CITGO to pay $19.7 million fine for 2006 spill into Calcasieu River
Lake Charles, LA (KPLC) - CITGO will pay a $19.7 million fine for a June 2006 oil spill into the Calcasieu River, the U.S. Department of Justice announced Thursday.
The fine was for damages to natural resources from a major oil discharge into the Calcasieu River from the wastewater treatment facility at CITGO’s Lake Charles refinery, according to the information from the Department of Justice.
“At least 54,000 barrels of slop oil (2,268,000 gallons) and untold millions of gallons of oily wastewater breached the faulty secondary containment berm around the tanks and flowed into the waterways, including the adjacent Indian Marais waterway, the Calcasieu River and the Calcasieu Estuary.”
The $19.7 million accounts for damages under the Oil Pollution Act and the Louisiana Oil Spill Prevention and Response Act.
Also in connection with the 2006 spill, CITGO has previously been ordered to pay $3 million to the Louisiana Department of Environmental Quality for the discharge and chronic violations of the company’s discharge permit, an $81 million civil penalty under the federal Clean Water Act, and a $13 million criminal fine.
A complaint filed by the United States and Louisiana alleges that millions of gallons of waste oil and oily wastewater were discharged from two 10-million gallon storm surge and wastewater tanks, resulting in the pollution of approximately 150 miles of shoreline.
“The discharged oil killed birds and fish and other aquatic life, contaminated aquatic and shoreline habitats, forced the closure of the ship channel, and disrupted recreational uses of the impacted river and lakes.”
The tanks overflowed during a rainstorm due to a lack of proper operations and the inadequate storage and treatment capacity at the facility, a district court found.
Of the $19.7 million, $19.16 million is for natural resources damages and $528,000 is for remaining unpaid injury assessment costs to designated federal trustees for the natural resources: the U.S. Department of Commerce’s National Oceanic and Atmospheric Administration and the U.S Department of the Interior’s Fish and Wildlife Service.
The trustees will use the $19.16 million for restoration projects
“In an earlier related Clean Water Act enforcement trial spearheaded by the United States on behalf of the Environmental Protection Agency, the district court determined that the cause of this avoidable disaster was CITGO’s gross negligence in the operation and maintenance of its wastewater treatment facility and the lack of adequate storage and treatment capacity. CITGO had been improperly using the tanks to accumulate oil, sludge and oily wastewater at its treatment facility for years. Due to the lack of proper operations and the inadequate storage and treatment capacity at the facility, the tanks overflowed during a rainstorm.”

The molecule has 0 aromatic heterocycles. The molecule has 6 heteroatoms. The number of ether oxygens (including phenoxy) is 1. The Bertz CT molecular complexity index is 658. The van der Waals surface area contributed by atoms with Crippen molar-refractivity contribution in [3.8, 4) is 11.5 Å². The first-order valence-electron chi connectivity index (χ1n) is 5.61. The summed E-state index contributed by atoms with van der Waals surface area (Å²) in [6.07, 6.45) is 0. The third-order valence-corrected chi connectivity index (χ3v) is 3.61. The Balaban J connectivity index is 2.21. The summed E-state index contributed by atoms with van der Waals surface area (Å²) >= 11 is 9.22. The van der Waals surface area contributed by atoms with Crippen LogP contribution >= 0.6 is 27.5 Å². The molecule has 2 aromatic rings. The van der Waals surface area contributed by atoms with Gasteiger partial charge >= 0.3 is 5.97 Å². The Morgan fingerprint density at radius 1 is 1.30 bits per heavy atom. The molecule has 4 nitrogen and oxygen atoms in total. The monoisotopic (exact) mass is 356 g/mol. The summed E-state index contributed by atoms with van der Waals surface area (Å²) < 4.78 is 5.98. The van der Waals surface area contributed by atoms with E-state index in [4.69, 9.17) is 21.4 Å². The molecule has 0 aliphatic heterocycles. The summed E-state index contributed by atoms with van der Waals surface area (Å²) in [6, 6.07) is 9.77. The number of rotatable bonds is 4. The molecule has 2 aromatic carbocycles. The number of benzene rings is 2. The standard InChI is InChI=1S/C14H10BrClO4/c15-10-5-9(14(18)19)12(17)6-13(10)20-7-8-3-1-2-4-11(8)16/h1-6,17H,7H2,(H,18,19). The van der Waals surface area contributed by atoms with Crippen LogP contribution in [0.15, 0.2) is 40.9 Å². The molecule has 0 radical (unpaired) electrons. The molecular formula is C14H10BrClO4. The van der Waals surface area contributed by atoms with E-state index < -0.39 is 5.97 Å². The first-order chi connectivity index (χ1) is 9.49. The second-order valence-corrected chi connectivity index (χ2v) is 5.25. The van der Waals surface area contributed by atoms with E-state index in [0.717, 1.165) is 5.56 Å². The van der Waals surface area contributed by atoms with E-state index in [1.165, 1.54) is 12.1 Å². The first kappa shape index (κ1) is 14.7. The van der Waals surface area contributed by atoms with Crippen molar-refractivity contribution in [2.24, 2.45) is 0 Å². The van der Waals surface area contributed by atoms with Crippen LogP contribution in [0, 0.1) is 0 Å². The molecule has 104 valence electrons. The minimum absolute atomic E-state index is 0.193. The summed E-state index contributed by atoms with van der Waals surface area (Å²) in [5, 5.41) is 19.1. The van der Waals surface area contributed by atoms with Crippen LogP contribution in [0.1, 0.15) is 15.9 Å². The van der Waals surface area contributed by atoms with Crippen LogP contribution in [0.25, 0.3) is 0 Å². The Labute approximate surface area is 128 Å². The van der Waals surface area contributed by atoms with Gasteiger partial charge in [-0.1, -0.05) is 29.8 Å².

“The court found that CITGO ‘does not appear to have recognized the importance of compliance, pollution control, environmental responsibility, and the overall duty imposed on businesses to operate safely.’ The court found that CITGO’s oil spill was ‘massive, excessive, and a tragedy’ and that CITGO ‘failed to inform the Coast Guard of the true nature of the incident.’ CITGO was ordered to perform substantial corrective actions to improve its wastewater treatment facility’s storage and treatment capacity and operations, to pay a state penalty of $3 million to the Louisiana Department of Environmental Quality for the discharge and chronic violations of the company’s discharge permit, and to pay a federal Clean Water Act civil penalty of $81 million. Under a separate criminal plea agreement, CITGO paid a $13 million criminal fine.”
Statement from CITGO:
CITGO is pleased to reach this voluntary settlement with various federal and state agencies, providing $19.16 Million to fund environmental restoration planning and projects, as a result of a spill caused by the 2006 heavy rain event at our Lake Charles, La. refinery. Protecting our natural resources is a core value for the Company. We promptly responded to the spill, invested significant resources to implement early restoration, and assisted the Trustees with evaluating the impacts. Additionally, we made significant improvements in our plant, policies and procedures to prevent this type of event from happening again. We understand it is a privilege to operate in our communities, and we will continue working to ensure our operations are safe for our people and our environment.
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